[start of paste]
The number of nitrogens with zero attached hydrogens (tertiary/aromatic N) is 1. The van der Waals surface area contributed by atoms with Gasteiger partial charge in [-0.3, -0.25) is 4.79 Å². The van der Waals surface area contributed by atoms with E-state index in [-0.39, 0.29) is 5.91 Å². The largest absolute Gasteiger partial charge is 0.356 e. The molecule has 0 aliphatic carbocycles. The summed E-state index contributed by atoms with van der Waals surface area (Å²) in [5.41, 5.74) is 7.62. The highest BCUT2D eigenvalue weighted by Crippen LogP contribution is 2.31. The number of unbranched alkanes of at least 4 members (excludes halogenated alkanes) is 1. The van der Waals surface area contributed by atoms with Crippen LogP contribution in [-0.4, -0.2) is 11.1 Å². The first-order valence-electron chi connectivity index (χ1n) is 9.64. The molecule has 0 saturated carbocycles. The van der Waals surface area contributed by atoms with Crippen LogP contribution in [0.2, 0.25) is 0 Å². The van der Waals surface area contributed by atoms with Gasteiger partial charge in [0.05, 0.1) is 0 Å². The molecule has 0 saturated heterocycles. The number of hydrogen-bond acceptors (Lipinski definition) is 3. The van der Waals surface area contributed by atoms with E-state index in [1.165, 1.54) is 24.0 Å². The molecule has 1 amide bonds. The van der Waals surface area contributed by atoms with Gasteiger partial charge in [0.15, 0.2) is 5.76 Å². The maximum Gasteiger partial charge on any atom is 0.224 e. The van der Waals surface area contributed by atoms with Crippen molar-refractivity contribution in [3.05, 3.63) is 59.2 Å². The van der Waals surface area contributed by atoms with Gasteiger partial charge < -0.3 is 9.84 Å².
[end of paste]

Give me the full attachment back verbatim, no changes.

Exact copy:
The number of nitrogens with zero attached hydrogens (tertiary/aromatic N) is 1. The van der Waals surface area contributed by atoms with Gasteiger partial charge in [-0.3, -0.25) is 4.79 Å². The van der Waals surface area contributed by atoms with E-state index in [-0.39, 0.29) is 5.91 Å². The largest absolute Gasteiger partial charge is 0.356 e. The molecule has 0 aliphatic carbocycles. The summed E-state index contributed by atoms with van der Waals surface area (Å²) in [5.41, 5.74) is 7.62. The highest BCUT2D eigenvalue weighted by Crippen LogP contribution is 2.31. The number of unbranched alkanes of at least 4 members (excludes halogenated alkanes) is 1. The van der Waals surface area contributed by atoms with Crippen LogP contribution in [-0.4, -0.2) is 11.1 Å². The first-order valence-electron chi connectivity index (χ1n) is 9.64. The molecule has 0 saturated carbocycles. The van der Waals surface area contributed by atoms with Crippen LogP contribution in [0.2, 0.25) is 0 Å². The van der Waals surface area contributed by atoms with Gasteiger partial charge in [0.05, 0.1) is 0 Å². The molecule has 0 saturated heterocycles. The number of hydrogen-bond acceptors (Lipinski definition) is 3. The van der Waals surface area contributed by atoms with E-state index in [1.165, 1.54) is 24.0 Å². The molecule has 1 amide bonds. The van der Waals surface area contributed by atoms with Gasteiger partial charge in [0.15, 0.2) is 5.76 Å². The maximum Gasteiger partial charge on any atom is 0.224 e. The van der Waals surface area contributed by atoms with Crippen molar-refractivity contribution in [3.05, 3.63) is 59.2 Å². The van der Waals surface area contributed by atoms with Gasteiger partial charge < -0.3 is 9.84 Å².